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An opportunity to recast India’s food system

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  • Published
    31st Oct, 2023


Recently, the world has celebrated as World Food Day, 2023 has highlighted that the importance of Food System. In India, the immense population presents a dual challenge of both malnutrition and insufficient farm incomes, which are closely linked to environmental issues.

About Food System –

  • A food system encompasses all the processes, activities, and resources involved in the production, distribution, consumption, and disposal of food.
    • It includes the entire journey of food from farm to table and beyond, covering aspects such as farming, processing, transportation, marketing, and waste management.

Significance of Food system

  • Food Security: A well-functioning food system is essential for providing a stable and reliable food supply, ensuring that people have access to sufficient, safe, and nutritious food.
  • Nutrition: It influences the availability and accessibility of diverse and healthy food options, which directly impacts the nutritional well-being of a population.
  • Economic Growth: The food system is a significant contributor to the economy, providing livelihoods for millions of people. Efficient food systems can stimulate economic growth and reduce poverty.
  • Environmental Impact: Food systems have a substantial environmental footprint. Their sustainability is crucial for mitigating the impact of agriculture on climate change, land use, and water resources.
  • Health Outcomes: A well-functioning food system can positively influence public health by making healthier food choices more accessible and affordable.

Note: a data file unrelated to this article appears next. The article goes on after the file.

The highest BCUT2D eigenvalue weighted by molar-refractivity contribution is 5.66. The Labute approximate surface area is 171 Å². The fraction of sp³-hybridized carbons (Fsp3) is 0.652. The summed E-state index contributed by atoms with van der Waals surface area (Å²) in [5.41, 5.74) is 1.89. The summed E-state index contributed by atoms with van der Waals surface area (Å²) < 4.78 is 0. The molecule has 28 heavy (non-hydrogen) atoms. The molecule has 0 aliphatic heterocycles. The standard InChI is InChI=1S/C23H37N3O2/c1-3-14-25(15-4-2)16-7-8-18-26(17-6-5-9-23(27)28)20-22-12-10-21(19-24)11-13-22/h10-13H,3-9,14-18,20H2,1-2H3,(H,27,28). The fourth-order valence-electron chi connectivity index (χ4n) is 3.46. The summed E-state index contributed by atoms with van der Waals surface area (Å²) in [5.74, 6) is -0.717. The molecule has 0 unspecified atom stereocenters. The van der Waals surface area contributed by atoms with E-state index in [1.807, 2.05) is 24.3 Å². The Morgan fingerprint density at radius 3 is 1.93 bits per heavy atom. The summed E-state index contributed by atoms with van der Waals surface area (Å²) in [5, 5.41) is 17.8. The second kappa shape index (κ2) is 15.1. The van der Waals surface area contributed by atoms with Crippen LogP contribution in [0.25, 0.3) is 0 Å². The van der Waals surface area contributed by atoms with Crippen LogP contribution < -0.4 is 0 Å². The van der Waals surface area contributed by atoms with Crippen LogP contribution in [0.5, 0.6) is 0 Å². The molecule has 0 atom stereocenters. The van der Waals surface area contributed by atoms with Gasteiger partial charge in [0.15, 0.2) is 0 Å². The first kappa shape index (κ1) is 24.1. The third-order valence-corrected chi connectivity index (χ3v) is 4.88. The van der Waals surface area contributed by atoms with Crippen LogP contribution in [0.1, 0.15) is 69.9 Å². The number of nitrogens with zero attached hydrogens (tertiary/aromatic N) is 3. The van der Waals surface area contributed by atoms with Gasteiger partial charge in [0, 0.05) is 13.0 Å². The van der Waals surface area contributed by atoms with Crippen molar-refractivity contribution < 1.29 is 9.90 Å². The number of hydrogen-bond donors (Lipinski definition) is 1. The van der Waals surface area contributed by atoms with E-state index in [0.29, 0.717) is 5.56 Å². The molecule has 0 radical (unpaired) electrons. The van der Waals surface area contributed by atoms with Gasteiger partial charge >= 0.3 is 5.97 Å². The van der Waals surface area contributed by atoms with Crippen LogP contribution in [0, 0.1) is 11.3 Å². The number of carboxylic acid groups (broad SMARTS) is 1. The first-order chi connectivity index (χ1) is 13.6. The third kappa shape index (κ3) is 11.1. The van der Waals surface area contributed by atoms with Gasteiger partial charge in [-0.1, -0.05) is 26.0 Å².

• Social Equity: It plays a role in social equity by ensuring that all members of society have access to food, regardless of their economic status or geographic location.
  • Cultural and Traditional Values: Food systems are deeply linked to cultural and traditional values. Preserving and promoting these values is essential for maintaining cultural diversity.
  • Innovation and Technology: Food systems often drive innovation in agriculture, processing, and distribution, which can improve productivity and reduce waste.

Issues in India’s food System

  • Malnutrition: India faces a complex nutritional challenge characterized by two coexisting issues.
    • Despite significant progress, a substantial portion of the population still grapples with nutrient deficiencies.

According to the National Family Health Survey 2019-21, around 35% of children suffer from stunted growth, and 57% of women and 25% of men experience anemia.

    • In parallel, unbalanced diets and sedentary lifestyles have driven a surge in obesity, affecting 24% of adult women and 23% of adult men.
    • Initiatives, including a nationwide anti-malnutrition campaign led by the Prime Minister, have been launched to address this issue.
  • Farm Income: Farmers, particularly those with marginal and small-scale land holdings, face the challenge of insufficient incomes.
    • According to a report from the Transforming Rural India Foundation, more than 68% of marginal farmers rely on non-farm activities to supplement their earnings.